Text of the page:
Cell Polarity and Cystic Diseases

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There was an interesting article and accompanying editorial in JASN this month about the role of polarity in the development of cystic renal diseases. The maintenance of epithelial cell polarity is vital for the normal functioning of the renal tubules and the usual interpretation of this is the way in which a cell is organized into basolateral and luminal compartments (e.g. in intercalated cells, there is a luminal H+ ATPase and a basolateral anion exchanger and it is this polarity that facilitates acid excretion). In a similar way, mislocalization of the Na-K-ATPase has been noted in patients with ADPKD and is a putative mechanism for cyst formation.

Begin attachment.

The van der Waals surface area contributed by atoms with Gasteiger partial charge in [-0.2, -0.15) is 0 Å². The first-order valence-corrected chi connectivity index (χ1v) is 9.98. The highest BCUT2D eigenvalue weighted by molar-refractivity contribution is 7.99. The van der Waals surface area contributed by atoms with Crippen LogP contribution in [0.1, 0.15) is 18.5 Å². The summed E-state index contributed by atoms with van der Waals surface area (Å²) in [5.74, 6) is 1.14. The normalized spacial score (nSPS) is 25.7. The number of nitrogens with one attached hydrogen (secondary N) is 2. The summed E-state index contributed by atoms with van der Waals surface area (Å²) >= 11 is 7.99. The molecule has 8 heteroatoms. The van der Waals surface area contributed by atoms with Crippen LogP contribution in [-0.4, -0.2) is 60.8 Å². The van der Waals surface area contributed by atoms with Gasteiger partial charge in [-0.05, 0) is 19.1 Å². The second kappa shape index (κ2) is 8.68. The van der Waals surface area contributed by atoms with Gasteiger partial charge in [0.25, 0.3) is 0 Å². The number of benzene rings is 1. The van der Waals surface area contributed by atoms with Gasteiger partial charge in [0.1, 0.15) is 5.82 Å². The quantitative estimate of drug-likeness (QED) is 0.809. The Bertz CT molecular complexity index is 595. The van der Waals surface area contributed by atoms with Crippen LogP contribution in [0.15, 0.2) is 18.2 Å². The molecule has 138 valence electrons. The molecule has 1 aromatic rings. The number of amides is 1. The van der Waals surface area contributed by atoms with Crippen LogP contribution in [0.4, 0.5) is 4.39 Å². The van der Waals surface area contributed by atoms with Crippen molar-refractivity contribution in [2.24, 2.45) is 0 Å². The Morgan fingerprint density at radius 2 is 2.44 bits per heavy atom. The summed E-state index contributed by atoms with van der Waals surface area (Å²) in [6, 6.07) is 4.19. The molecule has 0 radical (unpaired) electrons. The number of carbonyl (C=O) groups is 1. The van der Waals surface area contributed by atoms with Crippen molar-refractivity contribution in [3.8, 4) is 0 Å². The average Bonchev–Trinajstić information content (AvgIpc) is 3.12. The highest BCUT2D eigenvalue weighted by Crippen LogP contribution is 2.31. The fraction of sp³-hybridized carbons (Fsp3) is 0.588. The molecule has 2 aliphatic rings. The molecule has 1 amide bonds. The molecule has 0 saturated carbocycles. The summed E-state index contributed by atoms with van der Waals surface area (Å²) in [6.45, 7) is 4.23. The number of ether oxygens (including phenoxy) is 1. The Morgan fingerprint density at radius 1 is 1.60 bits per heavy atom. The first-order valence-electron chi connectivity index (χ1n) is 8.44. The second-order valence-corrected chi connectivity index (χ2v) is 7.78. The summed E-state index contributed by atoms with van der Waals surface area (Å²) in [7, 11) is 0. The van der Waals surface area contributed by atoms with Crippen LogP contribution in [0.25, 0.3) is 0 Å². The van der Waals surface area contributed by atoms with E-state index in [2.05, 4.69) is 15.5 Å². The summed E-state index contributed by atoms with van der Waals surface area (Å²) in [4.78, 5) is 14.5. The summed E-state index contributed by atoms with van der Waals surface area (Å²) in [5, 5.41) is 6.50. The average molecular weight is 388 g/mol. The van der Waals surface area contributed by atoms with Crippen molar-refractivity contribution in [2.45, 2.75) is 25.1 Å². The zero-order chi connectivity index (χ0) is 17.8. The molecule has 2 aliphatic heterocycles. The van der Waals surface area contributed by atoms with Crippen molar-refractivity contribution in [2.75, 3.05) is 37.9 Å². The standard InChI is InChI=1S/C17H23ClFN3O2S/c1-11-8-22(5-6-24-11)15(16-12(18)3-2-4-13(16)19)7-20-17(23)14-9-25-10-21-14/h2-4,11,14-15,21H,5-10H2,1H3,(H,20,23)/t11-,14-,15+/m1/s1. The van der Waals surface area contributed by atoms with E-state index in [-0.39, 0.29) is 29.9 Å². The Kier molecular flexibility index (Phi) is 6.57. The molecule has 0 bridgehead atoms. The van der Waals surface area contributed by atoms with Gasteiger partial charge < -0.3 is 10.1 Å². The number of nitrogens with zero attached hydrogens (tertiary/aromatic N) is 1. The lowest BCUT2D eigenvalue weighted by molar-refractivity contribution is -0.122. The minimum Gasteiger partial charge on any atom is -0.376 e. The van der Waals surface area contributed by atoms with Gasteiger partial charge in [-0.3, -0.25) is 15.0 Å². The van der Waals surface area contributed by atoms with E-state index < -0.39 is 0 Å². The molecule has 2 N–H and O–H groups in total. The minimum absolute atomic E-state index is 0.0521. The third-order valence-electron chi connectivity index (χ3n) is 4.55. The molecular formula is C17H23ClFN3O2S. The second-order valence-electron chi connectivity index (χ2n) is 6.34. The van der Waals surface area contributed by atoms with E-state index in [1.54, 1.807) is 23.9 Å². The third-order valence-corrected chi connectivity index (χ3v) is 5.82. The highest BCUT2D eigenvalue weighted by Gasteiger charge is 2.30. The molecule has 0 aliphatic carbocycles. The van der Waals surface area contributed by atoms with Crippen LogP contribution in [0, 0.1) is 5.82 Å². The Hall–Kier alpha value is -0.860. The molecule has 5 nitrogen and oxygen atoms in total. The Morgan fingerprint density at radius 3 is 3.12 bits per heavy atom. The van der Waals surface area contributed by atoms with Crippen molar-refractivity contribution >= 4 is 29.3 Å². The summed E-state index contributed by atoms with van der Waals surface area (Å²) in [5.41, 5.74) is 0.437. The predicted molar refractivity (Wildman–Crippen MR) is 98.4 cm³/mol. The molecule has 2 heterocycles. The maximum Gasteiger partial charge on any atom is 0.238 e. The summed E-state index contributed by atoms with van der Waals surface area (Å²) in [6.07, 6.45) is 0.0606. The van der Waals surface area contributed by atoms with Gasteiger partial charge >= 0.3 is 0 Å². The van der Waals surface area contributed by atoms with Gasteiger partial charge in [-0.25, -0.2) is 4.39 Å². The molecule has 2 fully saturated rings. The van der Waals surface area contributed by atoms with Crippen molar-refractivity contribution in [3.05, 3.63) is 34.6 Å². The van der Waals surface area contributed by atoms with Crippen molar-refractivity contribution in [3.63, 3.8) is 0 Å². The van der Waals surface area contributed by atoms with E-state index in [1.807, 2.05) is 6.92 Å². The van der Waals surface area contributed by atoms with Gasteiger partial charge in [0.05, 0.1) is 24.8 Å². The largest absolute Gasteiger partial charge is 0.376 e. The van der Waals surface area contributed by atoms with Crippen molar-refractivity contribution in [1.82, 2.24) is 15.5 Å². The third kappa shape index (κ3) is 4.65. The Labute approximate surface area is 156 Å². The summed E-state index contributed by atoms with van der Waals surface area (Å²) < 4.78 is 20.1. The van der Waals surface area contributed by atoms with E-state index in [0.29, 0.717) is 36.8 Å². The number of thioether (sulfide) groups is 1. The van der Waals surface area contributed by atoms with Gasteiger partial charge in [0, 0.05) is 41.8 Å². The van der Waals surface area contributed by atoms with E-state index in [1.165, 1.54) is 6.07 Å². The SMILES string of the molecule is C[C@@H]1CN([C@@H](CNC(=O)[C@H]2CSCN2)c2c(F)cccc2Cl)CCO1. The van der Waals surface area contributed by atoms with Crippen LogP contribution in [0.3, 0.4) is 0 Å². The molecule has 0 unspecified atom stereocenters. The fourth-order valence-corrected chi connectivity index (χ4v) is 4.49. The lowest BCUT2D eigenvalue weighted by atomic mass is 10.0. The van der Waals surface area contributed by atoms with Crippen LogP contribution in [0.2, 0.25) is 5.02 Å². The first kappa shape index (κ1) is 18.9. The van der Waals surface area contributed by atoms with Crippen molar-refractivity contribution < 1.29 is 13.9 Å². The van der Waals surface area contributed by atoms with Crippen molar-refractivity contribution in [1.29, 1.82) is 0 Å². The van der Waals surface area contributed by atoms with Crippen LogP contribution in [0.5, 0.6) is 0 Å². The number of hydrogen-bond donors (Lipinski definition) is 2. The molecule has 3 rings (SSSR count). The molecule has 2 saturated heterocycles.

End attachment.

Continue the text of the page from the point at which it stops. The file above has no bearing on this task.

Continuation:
However, there is another facet to polarity which appears to be just as important – planar polarity – this is the correct orientation of cells and specialized structures within cells along the plane of the epithelial sheet. Much research is continuing into the genes responsible for the development and maintenance of polarity. One of the means by which a loss of planar polarity may induce the formation of cysts is through the loss or dysfunction of primary cilia.

The authors in JASN found that both a gain and loss of function mutation in ErbB4 led to a loss of cell polarity. Members of this receptor family have been shown to be responsible for the development of polarity in neurons and in certain cancers.

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